Go Realla Grind has a coffee in the works called the Colombian Exchange Gourmet Coffee. You probably knew that since they’ve been talking about it for a while now.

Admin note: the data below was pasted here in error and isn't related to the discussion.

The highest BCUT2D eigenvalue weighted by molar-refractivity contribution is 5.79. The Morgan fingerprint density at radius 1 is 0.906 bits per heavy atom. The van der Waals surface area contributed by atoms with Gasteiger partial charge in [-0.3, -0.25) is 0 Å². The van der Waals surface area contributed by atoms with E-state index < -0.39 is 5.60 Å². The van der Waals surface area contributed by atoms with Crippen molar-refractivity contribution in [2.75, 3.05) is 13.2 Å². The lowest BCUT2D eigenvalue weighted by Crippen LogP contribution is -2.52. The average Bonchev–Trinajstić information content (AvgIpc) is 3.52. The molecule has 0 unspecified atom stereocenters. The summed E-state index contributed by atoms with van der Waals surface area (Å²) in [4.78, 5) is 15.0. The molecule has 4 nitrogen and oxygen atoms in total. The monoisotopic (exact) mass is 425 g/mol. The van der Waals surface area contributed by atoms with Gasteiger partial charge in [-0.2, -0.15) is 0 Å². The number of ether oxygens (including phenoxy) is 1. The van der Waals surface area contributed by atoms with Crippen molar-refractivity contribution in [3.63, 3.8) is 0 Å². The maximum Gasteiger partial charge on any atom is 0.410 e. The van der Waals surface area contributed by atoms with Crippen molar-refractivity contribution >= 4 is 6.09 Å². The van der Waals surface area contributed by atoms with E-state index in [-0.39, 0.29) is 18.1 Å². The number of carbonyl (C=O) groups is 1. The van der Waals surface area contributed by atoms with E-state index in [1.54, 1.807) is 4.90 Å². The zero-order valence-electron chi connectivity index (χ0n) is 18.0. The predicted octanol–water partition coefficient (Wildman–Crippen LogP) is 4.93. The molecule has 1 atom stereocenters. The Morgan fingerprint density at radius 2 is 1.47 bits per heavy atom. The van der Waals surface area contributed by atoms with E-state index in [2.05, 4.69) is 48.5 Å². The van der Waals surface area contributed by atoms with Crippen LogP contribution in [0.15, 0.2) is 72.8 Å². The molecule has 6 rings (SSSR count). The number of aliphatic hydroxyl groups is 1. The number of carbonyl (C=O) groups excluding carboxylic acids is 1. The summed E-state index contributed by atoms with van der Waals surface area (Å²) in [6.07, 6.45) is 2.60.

The delay was due to a few specific customs restrictions. The U.S. coffee market has a large infusion of imported blends grown worldwide. A mix of documentation is required before coffee beans clear customs. As a consumer food product, coffee falls under FDA regulations. As an agricultural product, it’s regulated by the USDA. Depending on what type of coffee product you are looking to import. The Go Realla Grind Colombian Exchange Gourmet Coffee appears to be a cup coffee worth waiting for. “After we abruptly postponed the launch of our coffee, we’re now back on track & aiming to launch this summer.” A representative told Game Report. U.S. Customs and Border Protection (CBP) has issued a final determination that the country of origin of coffee beans is the country in which the coffee beans are roasted. CBP ruled that “roasting green coffee beans substantially transforms the beans into a new and different article of commerce.” The agency issues country-of-origin rulings “for the purpose of granting waivers of certain ‘Buy American’ restrictions in United States law or practice” for government procurement.